The sayings and sermons of Abu Qatada al-Filistini
Abu Qatada is known as a dangerously radical preacher. So what has he actually been saying?
ABU QATADA has been called the "most significant extremist preacher in the UK", "al-Qaeda's spiritual leader in Europe" and "a truly dangerous individual". News of his upcoming release from jail this week - albeit on stringent bail conditions – has caused outrage, with even his defence team suggesting he poses a "grave risk" to national security.
So what does this radical Muslim cleric actually preach? Here are some of the things he has said since 1993 when he came to Britain from Jordan on a forged passport, requesting asylum on the grounds of religious persecution:
1. A 1995 'fatwa' issued by Abu Qatada justified the killing of anyone in Algeria who converted from Islam, including their wives and children.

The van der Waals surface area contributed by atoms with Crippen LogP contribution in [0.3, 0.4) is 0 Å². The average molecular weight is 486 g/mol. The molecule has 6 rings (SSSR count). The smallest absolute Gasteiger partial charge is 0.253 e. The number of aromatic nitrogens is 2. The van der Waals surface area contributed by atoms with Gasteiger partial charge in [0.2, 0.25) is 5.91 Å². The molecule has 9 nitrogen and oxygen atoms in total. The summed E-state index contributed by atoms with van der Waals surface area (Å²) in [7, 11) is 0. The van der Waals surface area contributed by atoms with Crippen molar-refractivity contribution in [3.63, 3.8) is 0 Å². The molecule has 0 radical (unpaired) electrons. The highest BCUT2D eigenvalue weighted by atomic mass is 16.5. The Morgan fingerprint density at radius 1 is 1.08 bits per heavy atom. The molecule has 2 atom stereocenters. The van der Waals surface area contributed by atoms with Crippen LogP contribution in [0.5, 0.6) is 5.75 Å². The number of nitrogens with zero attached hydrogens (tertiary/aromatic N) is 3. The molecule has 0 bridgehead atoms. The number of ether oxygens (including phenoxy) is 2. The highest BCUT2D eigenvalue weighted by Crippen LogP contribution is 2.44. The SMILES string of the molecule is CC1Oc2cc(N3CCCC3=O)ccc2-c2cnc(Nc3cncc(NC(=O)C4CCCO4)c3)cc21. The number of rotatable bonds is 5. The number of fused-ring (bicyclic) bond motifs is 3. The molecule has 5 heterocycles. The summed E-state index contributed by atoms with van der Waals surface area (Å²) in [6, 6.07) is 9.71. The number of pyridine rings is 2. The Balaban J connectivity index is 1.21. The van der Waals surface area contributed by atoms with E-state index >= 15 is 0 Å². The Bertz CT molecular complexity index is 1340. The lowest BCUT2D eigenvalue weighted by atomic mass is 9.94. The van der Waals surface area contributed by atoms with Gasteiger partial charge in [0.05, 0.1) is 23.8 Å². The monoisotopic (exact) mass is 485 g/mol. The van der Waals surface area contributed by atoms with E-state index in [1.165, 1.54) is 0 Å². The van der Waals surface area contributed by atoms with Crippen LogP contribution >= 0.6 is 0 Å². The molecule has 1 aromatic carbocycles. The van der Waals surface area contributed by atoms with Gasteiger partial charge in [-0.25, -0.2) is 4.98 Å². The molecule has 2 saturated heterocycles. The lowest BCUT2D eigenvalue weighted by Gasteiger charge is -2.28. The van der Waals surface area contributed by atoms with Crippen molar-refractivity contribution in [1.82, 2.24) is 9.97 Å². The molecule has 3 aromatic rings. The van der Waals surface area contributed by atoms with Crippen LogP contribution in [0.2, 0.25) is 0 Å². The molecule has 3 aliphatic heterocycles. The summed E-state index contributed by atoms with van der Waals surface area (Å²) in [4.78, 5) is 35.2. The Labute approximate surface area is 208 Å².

2. In 1997, according to the Middle East Media Research Institute, Abu Qatada called on Muslims to kill the wives and children of Egyptian police and army officers.
3. In October 1999, according to the British case against him, Abu Qatada made a speech in which, The Guardian reported, "he effectively issued a fatwa authorising the killing of Jews, including Jewish children".
4. In 1999 Abu Qatada told his congregation at Finsbury Park Mosque that Americans should be attacked, wherever they were; that in his view they were no better than Jews; and that there was no difference between English people, Jews and Americans.
5. In a 2001 sermon, shortly after 9/11, Abu Qatada said the al-Qaeda attacks on the US were part of a wider battle between Christendom and Islam, and were a response to America's unjust policies.
6. In autumn 2002, a poem attributed to Abu Qatada, appeared online praising Osama bin Laden and glorifying the attacks.
7. In another sermon he is said to have stated that it was not a sin for a Muslim to kill a non-believer for the sake of Islam.
Abu Qatada is wanted on terrorism charges in the United States, Belgium, Spain, France, Germany, Italy, Algeria and his native Jordan. His comments are often quoted on radical Islamic websites.